GDAL Utility Functions for R

Project Status: Active - The project has reached a stable, usable state and is being actively developed. License CRAN RStudio mirror downloads

The R package sf ships with self-contained GDAL executables, including a bare bones interface to several of the GDAL-related utility programs collectively known as the GDAL utilities (the full set of which are documented here). For each of those utilities, this package provides an R wrapper whose formal arguments closely mirror those of the GDAL command line interface.

The R functions in this package mirror, as closely possible, the utilities to which they provide interfaces. Each function has the same name as its corresponding command-line utility, takes the same arguments and, given the same inputs and arguments, produces identical output. All of the GDAL utilities operate on data stored in files and typically write their output directly to other files. As a result, processing data stored in any of R’s more common spatial formats (i.e. those supported by the sp, sf, and raster packages) will require first writing to disk, then processing with the package’s wrapper functions before reading back into R.


To install the development version from GitHub, run:



Translating a GDAL command-line call into the equivalent R call is, in most cases, a straightforward excercise. To do so, just follow these basic rules:

  1. Argument names: In general, the name of the R argument corresponding to a GDAL utility’s command line flag is gotten by removing the - or -- from the flag. So, for instance, in a call to gdalUtilities::gdal_translate(), the command line flags -projwin_srs and --config become the formal arguments projwin_srs and config. The single exception is the command-line flag -3d, an option for gdal_rasterize, which is represented by the formal argument threeD in its R equivalent (R arguments not being allowed to start with a digit).

  2. Character and numeric arguments: Flags that are followed by one or more character strings or numbers may be specified by passing either a character or numeric vector to the corresponding formal argument. So, for example, to shrink the size of the raster "in.tif" by 50% in each dimension, outputting the result as "out.tif", you could do:

    gdal_translate("in.tif", "out.tif", outsize = c("50%","50%"))
  3. Logical arguments: Many flags are logical, specifying options that are turned on when they are present, and not when they are absent. In the equivalent R functions (as in their corresponding GDAL utilities) these options are all off by default, and can be turned on by setting them to TRUE. In gdal_rasterize, for instance, one can ‘invert’ a rasterization, burning in a new value on all pixels not covered by a vector feature, by adding the flag -i. With the equivalent R function, the same action would be triggered by setting i=TRUE.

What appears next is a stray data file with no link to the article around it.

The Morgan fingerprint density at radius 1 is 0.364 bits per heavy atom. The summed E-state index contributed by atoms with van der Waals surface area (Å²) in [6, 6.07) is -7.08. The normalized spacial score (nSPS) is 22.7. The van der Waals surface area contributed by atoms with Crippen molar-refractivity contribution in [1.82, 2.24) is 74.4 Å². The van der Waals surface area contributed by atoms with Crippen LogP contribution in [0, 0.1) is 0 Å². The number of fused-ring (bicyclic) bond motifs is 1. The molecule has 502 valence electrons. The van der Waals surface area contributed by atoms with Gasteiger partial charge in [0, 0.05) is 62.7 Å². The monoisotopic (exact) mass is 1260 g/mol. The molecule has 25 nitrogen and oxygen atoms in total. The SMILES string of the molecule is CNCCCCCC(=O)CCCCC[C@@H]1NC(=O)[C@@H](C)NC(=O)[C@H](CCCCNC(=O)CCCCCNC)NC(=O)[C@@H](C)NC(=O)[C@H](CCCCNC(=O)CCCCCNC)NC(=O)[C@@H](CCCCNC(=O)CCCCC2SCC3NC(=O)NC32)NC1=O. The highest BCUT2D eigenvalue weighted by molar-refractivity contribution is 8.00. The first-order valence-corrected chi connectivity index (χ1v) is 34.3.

4. Repeatable arguments: Several GDAL utilities take one or a few flags that are potentially ‘repeatable’. gdal_translate, for example, allows users to add ground control points to a raster layer, an operation accomplished by prepending each ground control point’s coordinates with the flag -gcp. R, however, does not allow repeated arguments, so repeated instances of a flag need instead to be passed in as rows of a matrix. To add four ground control points to a raster using gdal_translate(), for example, you would do something like the following:

    ## Four column matrix supplying: column, row, x-coord, y-coord
    gcps <- matrix(c(0,  100, 174.761, -36.880,  ## lower-left
                     73,   0, 174.769, -36.871,  ## upper-right
                     73, 100, 174.769, -36.880,  ## lower-right
                      0,   0, 174.761, -36.871), ## upper-left
                   ncol = 4, byrow = TRUE)
    in_tif <- "maunga.tif"
    gcp_tif <- "maunga_gcp.tif"
    gdal_translate(in_tif, gcp_tif, gcp = gcps, a_srs = "EPSG:4326")
  5. Checking call using dryrun = TRUE: As a quick check that one’s call to an R function corresponds to the desired command-line equivalent, one can set dryrun = TRUE.

    gdal_translate("in.tif", "out.tif", outsize = c("50%","50%"), dryrun = TRUE)
    ## [1] "gdal_translate in.tif out.tif -outsize 50% 50%"
    gdal_translate(in_tif, gcp_tif, gcp = gcps, a_srs = "EPSG:4326", dryrun=TRUE)
    ## gdal_translate maunga.tif maunga_gcp.tif -a_srs EPSG:4326 \
    ## -gcp 0 100 174.761 -36.88 -gcp 73 0 174.769 -36.871 \
    ## -gcp 73 100 174.769 -36.88 -gcp 0 0 174.761 -36.871

Comparison to gdalUtils package

Jonathan Greenberg’s gdalUtils package has long provided functionality very much like gdalUtilities, with one important caveat. Unlike the current package, gdalUtils requires that an independent local system installation of GDAL already be in place. (It works, in essence, by constructing system calls to GDAL, which it then farms out via calls to the R function system().) gdalUtilities, by constrast, sidesteps any dependence on an additional external program. It does so by constructing calls to the R function sf::gdal_utils() which provides a raw interface to GDAL binaries that are bundled together as part of the R package sf.

Supported GDAL utilities

At present, sf::gdal_utils() (and thus the gdalUtilities package) provides bindings for only a subset of the GDAL utilities. A list of the supported utilities, followed by those that are not supported, are given below:

GDAL utilities provided by this package

## Supported 'GDAL Utility Programs'

## Supported 'OGR Utility Programs'

GDAL utilities not provided by this package

## Unsupported 'GDAL Utility Programs'

## Unsupported 'OGR Utility Programs'